As technical analysts we are all too aware of the sort of chart patterns we should look for at market tops. Double and triple tops, quadruple ones even, the ubiquitous head and shoulders, islands, shooting or evening stars and hanging men. But to what extent does familiarity and the labels themselves cause entrenched mind-sets and expectations?
What of rare and difficult formations seen only occasionally at peaks? Personally among these I would include broadening tops and diamonds, a recent example of which you can see at the bottom of this piece. Not only is it badly drawn but open to discussion as to where exactly one should start and end the lines. Which in turn leads to discussions as to when and whether it is complete.
I also add another chart of a potential top, one which has no name (as far as I know). ‘Swiss chalet’ perhaps? Without a tag, would you have looked for it? So language, as you can see, does influence and even determine thoughts and methods.
In the wider world you will often hear and read about ‘peaks’. Though usually not linked to finance, the idea is the same: a trend, or something that has reached the apex of its usefulness. Also associated with indulgence and excess, like the ‘floral artist’ at an Abu Dhabi wedding whose 376 underlings worked night and day for a week preparing for the three hour event.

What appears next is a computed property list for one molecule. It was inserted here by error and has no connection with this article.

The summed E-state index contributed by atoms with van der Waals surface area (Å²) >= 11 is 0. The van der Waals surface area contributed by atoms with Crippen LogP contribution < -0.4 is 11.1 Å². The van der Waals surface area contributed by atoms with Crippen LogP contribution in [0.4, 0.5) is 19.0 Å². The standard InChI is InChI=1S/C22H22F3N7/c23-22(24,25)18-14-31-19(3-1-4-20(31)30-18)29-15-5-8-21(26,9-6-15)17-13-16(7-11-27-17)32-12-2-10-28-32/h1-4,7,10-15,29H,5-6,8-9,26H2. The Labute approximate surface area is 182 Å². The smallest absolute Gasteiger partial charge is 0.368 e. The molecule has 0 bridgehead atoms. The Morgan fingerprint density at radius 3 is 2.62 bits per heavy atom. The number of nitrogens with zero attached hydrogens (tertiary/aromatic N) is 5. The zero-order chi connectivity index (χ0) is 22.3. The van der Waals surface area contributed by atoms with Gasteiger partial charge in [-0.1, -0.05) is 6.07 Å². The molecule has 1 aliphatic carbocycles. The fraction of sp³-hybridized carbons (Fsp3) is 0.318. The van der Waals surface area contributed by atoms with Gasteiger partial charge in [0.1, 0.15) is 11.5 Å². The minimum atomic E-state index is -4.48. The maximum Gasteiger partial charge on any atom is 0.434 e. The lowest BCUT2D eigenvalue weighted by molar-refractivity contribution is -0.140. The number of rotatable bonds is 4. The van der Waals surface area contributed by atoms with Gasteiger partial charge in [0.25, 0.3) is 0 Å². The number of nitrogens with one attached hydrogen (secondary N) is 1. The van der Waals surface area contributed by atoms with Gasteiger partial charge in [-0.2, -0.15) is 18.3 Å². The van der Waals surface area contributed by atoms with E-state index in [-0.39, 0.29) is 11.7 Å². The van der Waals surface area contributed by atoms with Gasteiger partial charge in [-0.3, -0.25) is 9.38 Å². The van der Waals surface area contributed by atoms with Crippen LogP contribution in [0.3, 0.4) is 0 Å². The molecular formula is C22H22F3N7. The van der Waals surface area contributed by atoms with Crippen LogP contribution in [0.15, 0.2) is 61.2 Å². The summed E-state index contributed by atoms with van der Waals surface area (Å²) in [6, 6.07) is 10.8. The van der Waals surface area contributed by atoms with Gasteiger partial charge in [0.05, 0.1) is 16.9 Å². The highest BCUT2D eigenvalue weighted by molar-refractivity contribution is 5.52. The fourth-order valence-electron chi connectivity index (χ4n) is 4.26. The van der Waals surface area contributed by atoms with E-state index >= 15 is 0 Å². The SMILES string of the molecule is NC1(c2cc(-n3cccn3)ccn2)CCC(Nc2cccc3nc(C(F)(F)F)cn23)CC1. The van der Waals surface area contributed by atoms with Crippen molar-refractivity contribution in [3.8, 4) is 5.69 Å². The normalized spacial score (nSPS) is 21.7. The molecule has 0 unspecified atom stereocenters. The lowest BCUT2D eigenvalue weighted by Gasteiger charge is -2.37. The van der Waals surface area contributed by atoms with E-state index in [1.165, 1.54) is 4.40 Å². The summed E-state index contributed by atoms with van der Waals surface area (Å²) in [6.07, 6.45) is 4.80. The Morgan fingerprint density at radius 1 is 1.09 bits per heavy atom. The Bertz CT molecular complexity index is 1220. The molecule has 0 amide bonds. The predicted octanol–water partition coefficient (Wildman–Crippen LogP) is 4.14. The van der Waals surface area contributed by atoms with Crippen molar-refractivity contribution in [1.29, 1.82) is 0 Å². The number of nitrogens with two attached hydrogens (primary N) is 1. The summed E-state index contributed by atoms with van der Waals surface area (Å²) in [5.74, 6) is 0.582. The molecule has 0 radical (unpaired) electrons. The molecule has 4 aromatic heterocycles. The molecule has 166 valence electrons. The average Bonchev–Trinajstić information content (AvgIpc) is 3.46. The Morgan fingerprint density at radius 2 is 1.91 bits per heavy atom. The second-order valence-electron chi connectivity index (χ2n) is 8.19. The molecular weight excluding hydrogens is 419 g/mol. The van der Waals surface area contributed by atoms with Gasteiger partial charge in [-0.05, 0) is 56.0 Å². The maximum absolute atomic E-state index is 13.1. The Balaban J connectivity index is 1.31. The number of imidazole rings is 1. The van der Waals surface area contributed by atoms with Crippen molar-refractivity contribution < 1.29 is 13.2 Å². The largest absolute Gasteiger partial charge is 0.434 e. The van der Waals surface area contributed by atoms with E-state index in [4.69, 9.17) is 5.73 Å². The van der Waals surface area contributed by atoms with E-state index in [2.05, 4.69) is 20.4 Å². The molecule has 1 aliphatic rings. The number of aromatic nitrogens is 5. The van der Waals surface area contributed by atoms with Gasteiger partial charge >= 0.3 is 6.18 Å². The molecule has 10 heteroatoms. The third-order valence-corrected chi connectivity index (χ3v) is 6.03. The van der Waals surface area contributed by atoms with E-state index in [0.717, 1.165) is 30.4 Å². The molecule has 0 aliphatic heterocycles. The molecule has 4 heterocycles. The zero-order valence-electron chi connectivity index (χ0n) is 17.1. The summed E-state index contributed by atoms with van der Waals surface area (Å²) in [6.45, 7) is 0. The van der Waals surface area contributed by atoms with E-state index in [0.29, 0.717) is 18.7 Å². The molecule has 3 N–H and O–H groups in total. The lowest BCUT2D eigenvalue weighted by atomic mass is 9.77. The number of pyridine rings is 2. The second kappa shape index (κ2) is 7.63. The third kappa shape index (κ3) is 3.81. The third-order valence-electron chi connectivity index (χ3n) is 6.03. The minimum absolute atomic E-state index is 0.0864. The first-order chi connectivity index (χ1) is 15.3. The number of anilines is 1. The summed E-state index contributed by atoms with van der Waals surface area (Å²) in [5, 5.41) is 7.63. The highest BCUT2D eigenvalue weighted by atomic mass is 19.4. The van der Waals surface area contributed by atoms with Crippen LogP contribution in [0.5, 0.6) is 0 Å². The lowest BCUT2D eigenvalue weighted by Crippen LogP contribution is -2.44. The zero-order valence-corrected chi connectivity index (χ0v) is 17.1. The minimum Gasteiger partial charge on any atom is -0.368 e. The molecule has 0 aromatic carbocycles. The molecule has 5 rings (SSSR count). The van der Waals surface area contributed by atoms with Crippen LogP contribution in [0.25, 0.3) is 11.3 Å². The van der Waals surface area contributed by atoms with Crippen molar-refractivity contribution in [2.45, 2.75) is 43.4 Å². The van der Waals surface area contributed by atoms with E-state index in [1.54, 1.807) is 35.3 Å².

Britain, according to Mintel, has reached ‘peak crisps’. Our lunchbox favourite is suffering from deflation as sales fell to £1.34 billion in 2015, outsold for the first time by other snacks. Peak pessimism is a chartist’s old favourite, when negative sentiment is so overwhelming that a contrarian view is just so compelling. Millennials’ ‘peak whine’ is another one with negative connotations.
The ‘peak-end’ rule, a principal from psychology which describes how we all perceive and remember experiences. It states that a person will remember and gauge any experience by the “peak” of the experience, and the end.
‘Peak oil’ has quite a different meaning because it deems that a finite supply of hydrocarbons will always pull prices upwards; perhaps what chartists might call a secular trend. At today’s prices many will be querying the wisdom of this idea.
Finally the last word probably has to go to Steve Howard, IKEA’s head of sustainability. ‘If we look on a global basis, in the West we have probably hit peak stuff. I’d say we’ve hit peak red meat, sugar, home furnishings…(and the new state of affairs could be called) peak curtains’.